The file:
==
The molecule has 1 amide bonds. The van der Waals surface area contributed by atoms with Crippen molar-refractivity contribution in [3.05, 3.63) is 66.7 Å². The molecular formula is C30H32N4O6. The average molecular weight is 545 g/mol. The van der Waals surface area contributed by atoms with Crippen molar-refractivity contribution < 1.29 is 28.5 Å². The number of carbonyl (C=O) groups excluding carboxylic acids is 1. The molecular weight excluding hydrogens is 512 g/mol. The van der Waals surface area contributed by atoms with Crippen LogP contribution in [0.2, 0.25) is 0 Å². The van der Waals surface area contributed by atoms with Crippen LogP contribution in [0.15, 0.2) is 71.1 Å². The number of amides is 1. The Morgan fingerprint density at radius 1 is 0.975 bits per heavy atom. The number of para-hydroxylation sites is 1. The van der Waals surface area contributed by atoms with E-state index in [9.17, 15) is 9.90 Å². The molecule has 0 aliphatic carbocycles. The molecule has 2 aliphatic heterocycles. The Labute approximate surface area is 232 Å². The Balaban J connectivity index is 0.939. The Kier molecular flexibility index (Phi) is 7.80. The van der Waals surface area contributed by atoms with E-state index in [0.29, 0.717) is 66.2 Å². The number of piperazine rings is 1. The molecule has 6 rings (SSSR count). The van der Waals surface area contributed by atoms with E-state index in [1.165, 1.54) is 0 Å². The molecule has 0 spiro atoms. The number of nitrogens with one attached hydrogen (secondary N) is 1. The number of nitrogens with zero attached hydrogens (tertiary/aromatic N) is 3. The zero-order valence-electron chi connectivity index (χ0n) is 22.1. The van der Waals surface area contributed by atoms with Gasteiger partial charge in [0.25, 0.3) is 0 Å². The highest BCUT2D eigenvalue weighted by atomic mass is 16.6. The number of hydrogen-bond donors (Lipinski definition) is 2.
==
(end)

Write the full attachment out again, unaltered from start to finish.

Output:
The molecule has 1 amide bonds. The van der Waals surface area contributed by atoms with Crippen molar-refractivity contribution in [3.05, 3.63) is 66.7 Å². The molecular formula is C30H32N4O6. The average molecular weight is 545 g/mol. The van der Waals surface area contributed by atoms with Crippen molar-refractivity contribution < 1.29 is 28.5 Å². The number of carbonyl (C=O) groups excluding carboxylic acids is 1. The molecular weight excluding hydrogens is 512 g/mol. The van der Waals surface area contributed by atoms with Crippen LogP contribution in [0.2, 0.25) is 0 Å². The van der Waals surface area contributed by atoms with Crippen LogP contribution in [0.15, 0.2) is 71.1 Å². The number of amides is 1. The Morgan fingerprint density at radius 1 is 0.975 bits per heavy atom. The number of para-hydroxylation sites is 1. The van der Waals surface area contributed by atoms with E-state index in [9.17, 15) is 9.90 Å². The molecule has 0 aliphatic carbocycles. The molecule has 2 aliphatic heterocycles. The Labute approximate surface area is 232 Å². The Balaban J connectivity index is 0.939. The Kier molecular flexibility index (Phi) is 7.80. The van der Waals surface area contributed by atoms with E-state index in [0.29, 0.717) is 66.2 Å². The number of piperazine rings is 1. The molecule has 6 rings (SSSR count). The van der Waals surface area contributed by atoms with E-state index in [1.165, 1.54) is 0 Å². The molecule has 0 spiro atoms. The number of nitrogens with one attached hydrogen (secondary N) is 1. The number of nitrogens with zero attached hydrogens (tertiary/aromatic N) is 3. The zero-order valence-electron chi connectivity index (χ0n) is 22.1. The van der Waals surface area contributed by atoms with Gasteiger partial charge in [0.25, 0.3) is 0 Å². The highest BCUT2D eigenvalue weighted by atomic mass is 16.6. The number of hydrogen-bond donors (Lipinski definition) is 2.